Following simulation runs 100 (and 7500 for the no bottleneck scenario) individual genomes were output from SLiM and ROH were called with parameters as described above without the minor allele frequency threshold. In addition, we carried out haplotype diversity calculations on these outputs as described above, further details are given in Supplementary Figs. 7 and 8. All SLiM scripts are available at:


ROH abundance and length between populations

Across all 3046 Rum deer, we found 68,643 ROH using the physical map (bp positions) and 45,814 ROH using genetic map (cM positions). In the 157 Argyll deer, the equivalent figures were 1825 and 1227 ROH, respectively. The Rum population had significantly more ROH per individual and higher inbreeding coefficients (FROH) than the Argyll population (Table 1). The majority of ROH we found were between 2.5 Mbp (minimum ROH length included) and 16 Mbp, with a mean ROH length of ~6 Mbp; a small number of individuals had ROH > 16Mbp (Table 1, Supplementary Table 2).

Table 1 Comparison of mean ROH length± standard deviation (SD), Mean (±SD), minimum and maximum number of ROH per individual, mean inbreeding coefficient (±SD) and maximum individual inbreeding coefficient in two red deer populations and using two maps to search for ROH.

ROH hotspots

As summarised above, we found that the marker positions used (bp or cM positions) significantly affected the number of ROH found in the populations (Table 1). We next explored this map effect on the genomic distribution of ROH in the Rum population. We found eight regions on six different chromosomes that were classed as ROH hotspots using the physical map positions, whereas only five regions were ROH hotspots using the genetic map positions, all of which were previously identified using the physical map positions (Fig. 2, Table 2, ROH hotspot positions can be found in Supplementary Table 4). No identified hotspot SNPs were shared between the Rum and Argyll populations. (Supplementary Fig. 3, Table 2, Supplementary Tables 3, 4).

Fig. 2: Percentage of Rum individuals with a ROH at each SNP (ROH density) across all chromosomes.
figure 2

The top panel shows the distribution of ROH density using the physical map positions (bp) and the bottom panel shows the same when using genetic map positions (cM). The upper dashed lines indicate the ROH hotspot threshold (99th percentile ROH density) and the solid red line indicates the mean ROH density.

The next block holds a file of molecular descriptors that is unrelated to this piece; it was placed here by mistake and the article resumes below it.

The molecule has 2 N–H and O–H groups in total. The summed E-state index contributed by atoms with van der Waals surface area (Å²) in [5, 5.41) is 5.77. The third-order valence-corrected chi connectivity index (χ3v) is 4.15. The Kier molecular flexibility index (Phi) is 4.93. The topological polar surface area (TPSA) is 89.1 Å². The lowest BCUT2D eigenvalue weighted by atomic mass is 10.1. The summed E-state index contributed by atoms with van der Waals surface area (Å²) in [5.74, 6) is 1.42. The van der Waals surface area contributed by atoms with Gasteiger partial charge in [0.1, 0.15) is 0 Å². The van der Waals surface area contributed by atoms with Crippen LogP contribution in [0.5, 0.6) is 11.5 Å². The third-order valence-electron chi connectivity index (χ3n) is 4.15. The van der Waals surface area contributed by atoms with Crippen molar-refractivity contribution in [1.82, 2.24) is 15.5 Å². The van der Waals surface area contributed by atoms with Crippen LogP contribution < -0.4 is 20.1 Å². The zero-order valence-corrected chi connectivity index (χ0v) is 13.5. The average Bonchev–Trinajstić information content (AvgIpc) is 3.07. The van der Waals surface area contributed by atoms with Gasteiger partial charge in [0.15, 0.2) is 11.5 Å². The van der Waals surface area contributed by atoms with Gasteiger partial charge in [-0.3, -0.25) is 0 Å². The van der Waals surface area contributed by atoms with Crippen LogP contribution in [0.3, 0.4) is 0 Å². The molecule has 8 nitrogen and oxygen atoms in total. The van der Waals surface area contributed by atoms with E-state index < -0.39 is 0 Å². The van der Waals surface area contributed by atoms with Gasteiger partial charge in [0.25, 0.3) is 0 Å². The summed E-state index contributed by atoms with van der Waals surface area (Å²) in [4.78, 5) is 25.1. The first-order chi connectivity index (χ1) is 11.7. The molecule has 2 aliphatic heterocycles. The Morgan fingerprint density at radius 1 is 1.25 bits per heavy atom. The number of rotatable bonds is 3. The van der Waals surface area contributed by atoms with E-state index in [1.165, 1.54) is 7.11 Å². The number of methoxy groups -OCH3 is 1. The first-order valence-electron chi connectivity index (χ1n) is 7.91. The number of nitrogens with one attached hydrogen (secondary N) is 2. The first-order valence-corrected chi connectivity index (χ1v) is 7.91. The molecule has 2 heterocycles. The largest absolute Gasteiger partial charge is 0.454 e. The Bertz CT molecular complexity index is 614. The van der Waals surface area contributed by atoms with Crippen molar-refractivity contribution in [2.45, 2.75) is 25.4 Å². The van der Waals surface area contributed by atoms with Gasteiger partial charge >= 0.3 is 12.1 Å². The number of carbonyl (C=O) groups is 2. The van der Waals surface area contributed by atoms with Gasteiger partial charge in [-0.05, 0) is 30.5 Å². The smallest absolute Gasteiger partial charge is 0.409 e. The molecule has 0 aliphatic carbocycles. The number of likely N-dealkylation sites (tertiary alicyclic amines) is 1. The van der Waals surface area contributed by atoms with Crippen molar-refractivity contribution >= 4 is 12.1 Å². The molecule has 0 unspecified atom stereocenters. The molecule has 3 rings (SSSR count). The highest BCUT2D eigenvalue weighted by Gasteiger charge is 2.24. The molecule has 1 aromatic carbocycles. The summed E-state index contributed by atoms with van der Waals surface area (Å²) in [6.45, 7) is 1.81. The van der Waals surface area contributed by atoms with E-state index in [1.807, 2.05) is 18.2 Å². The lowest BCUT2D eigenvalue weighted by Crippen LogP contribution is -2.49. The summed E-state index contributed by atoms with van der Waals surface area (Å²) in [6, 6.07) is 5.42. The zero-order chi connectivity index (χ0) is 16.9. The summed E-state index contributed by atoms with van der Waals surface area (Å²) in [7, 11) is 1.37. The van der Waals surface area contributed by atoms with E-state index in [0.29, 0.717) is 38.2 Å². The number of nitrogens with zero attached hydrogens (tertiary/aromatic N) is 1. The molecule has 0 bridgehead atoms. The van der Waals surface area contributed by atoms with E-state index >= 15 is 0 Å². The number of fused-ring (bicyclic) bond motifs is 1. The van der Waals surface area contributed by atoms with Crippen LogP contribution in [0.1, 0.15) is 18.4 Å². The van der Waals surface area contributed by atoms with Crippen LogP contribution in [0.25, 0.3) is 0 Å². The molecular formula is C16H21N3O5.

Table 2 Comparison of ROH hotspots using two maps to search for ROH.

We also looked for ROH hotspots using only short ROH, between 2.5 and 5 Mb. As above, we found a differences between the maps used. We also find the same three ROH hotspots on chromosomes 15, 18 and 28 when using the genetic map positions, plus four other loci reaching just over the threshold (Supplementary Fig. 4).

Haplotype diversity

A low haplotype diversity indicates that certain haplotypes are more common than others, whereas high haplotype diversity indicates haplotypes occur in equal number. We found a sharp decrease in haplotype diversity in two of the five ROH hotspots, on chromosomes 15 and 28, Fig. 3. This sharp decrease is consistent for chromosome 15 when different window sizes are used (supplementary Figs. 5, 6). However the diversity decrease on chromosome 28 appears more dependent on window size, with a larger window size showing a less dramatic decline (Supplementary Figs. 5, 6). In addition, we show that our neutral simulations for the Rum scenario show minimal drops in haplotype diversity (Supplementary Fig. 7). On the other hand, simulations of the Rum scenario including strong selection have multiple drops in haplotype diversity (Supplementary Fig. 8), presumably due to the imposed selection coefficients. Moreover, some, but not all, of these drops coincide with ROH hotspots.